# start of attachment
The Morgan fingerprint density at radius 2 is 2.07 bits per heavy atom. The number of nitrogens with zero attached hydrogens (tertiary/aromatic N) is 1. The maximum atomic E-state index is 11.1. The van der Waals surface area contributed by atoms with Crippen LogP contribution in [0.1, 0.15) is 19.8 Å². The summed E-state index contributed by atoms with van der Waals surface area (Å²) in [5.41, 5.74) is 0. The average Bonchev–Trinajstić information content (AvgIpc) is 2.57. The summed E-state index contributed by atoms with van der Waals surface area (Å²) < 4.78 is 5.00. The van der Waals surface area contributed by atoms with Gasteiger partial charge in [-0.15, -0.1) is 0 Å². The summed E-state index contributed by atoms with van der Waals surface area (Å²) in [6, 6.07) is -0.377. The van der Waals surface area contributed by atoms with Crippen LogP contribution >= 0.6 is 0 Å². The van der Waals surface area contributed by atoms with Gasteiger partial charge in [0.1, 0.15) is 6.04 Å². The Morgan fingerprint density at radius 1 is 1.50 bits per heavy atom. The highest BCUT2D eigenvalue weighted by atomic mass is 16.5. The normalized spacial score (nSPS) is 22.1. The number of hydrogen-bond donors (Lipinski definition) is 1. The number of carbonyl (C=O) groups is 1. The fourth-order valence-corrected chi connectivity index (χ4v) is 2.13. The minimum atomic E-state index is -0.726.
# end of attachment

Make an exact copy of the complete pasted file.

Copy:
The Morgan fingerprint density at radius 2 is 2.07 bits per heavy atom. The number of nitrogens with zero attached hydrogens (tertiary/aromatic N) is 1. The maximum atomic E-state index is 11.1. The van der Waals surface area contributed by atoms with Crippen LogP contribution in [0.1, 0.15) is 19.8 Å². The summed E-state index contributed by atoms with van der Waals surface area (Å²) in [5.41, 5.74) is 0. The average Bonchev–Trinajstić information content (AvgIpc) is 2.57. The summed E-state index contributed by atoms with van der Waals surface area (Å²) < 4.78 is 5.00. The van der Waals surface area contributed by atoms with Gasteiger partial charge in [-0.15, -0.1) is 0 Å². The summed E-state index contributed by atoms with van der Waals surface area (Å²) in [6, 6.07) is -0.377. The van der Waals surface area contributed by atoms with Crippen LogP contribution >= 0.6 is 0 Å². The van der Waals surface area contributed by atoms with Gasteiger partial charge in [0.1, 0.15) is 6.04 Å². The Morgan fingerprint density at radius 1 is 1.50 bits per heavy atom. The highest BCUT2D eigenvalue weighted by atomic mass is 16.5. The normalized spacial score (nSPS) is 22.1. The number of hydrogen-bond donors (Lipinski definition) is 1. The number of carbonyl (C=O) groups is 1. The fourth-order valence-corrected chi connectivity index (χ4v) is 2.13. The minimum atomic E-state index is -0.726.